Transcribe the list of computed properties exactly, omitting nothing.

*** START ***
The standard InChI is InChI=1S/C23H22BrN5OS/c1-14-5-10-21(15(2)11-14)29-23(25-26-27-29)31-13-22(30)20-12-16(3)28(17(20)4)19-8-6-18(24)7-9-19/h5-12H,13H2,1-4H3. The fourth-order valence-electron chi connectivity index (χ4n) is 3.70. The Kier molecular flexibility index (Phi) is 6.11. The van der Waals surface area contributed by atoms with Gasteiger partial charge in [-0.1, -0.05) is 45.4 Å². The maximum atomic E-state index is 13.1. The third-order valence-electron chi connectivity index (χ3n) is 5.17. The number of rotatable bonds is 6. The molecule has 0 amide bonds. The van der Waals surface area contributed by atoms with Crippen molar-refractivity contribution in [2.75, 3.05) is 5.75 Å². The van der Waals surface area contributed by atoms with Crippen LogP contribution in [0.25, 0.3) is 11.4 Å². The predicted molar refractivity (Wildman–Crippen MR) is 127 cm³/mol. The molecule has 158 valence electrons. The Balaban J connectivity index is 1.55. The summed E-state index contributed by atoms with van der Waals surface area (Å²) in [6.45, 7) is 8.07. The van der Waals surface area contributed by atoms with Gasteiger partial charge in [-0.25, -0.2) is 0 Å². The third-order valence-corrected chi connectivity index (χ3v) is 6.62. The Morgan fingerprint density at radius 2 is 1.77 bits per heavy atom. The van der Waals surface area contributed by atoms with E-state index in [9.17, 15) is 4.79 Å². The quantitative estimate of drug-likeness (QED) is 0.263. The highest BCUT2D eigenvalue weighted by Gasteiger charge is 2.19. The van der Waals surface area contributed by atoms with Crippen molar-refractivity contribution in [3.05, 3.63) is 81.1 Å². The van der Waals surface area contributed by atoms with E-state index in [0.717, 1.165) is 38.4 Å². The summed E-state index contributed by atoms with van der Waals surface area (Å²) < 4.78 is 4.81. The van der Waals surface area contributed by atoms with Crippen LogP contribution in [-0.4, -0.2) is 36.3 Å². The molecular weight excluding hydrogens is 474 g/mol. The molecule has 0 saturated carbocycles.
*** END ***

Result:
The standard InChI is InChI=1S/C23H22BrN5OS/c1-14-5-10-21(15(2)11-14)29-23(25-26-27-29)31-13-22(30)20-12-16(3)28(17(20)4)19-8-6-18(24)7-9-19/h5-12H,13H2,1-4H3. The fourth-order valence-electron chi connectivity index (χ4n) is 3.70. The Kier molecular flexibility index (Phi) is 6.11. The van der Waals surface area contributed by atoms with Gasteiger partial charge in [-0.1, -0.05) is 45.4 Å². The maximum atomic E-state index is 13.1. The third-order valence-electron chi connectivity index (χ3n) is 5.17. The number of rotatable bonds is 6. The molecule has 0 amide bonds. The van der Waals surface area contributed by atoms with Crippen molar-refractivity contribution in [2.75, 3.05) is 5.75 Å². The van der Waals surface area contributed by atoms with Crippen LogP contribution in [0.25, 0.3) is 11.4 Å². The predicted molar refractivity (Wildman–Crippen MR) is 127 cm³/mol. The molecule has 158 valence electrons. The Balaban J connectivity index is 1.55. The summed E-state index contributed by atoms with van der Waals surface area (Å²) in [6.45, 7) is 8.07. The van der Waals surface area contributed by atoms with Gasteiger partial charge in [-0.25, -0.2) is 0 Å². The third-order valence-corrected chi connectivity index (χ3v) is 6.62. The Morgan fingerprint density at radius 2 is 1.77 bits per heavy atom. The van der Waals surface area contributed by atoms with E-state index in [9.17, 15) is 4.79 Å². The quantitative estimate of drug-likeness (QED) is 0.263. The highest BCUT2D eigenvalue weighted by Gasteiger charge is 2.19. The van der Waals surface area contributed by atoms with Crippen molar-refractivity contribution in [3.05, 3.63) is 81.1 Å². The van der Waals surface area contributed by atoms with E-state index in [0.717, 1.165) is 38.4 Å². The summed E-state index contributed by atoms with van der Waals surface area (Å²) < 4.78 is 4.81. The van der Waals surface area contributed by atoms with Crippen LogP contribution in [-0.4, -0.2) is 36.3 Å². The molecular weight excluding hydrogens is 474 g/mol. The molecule has 0 saturated carbocycles.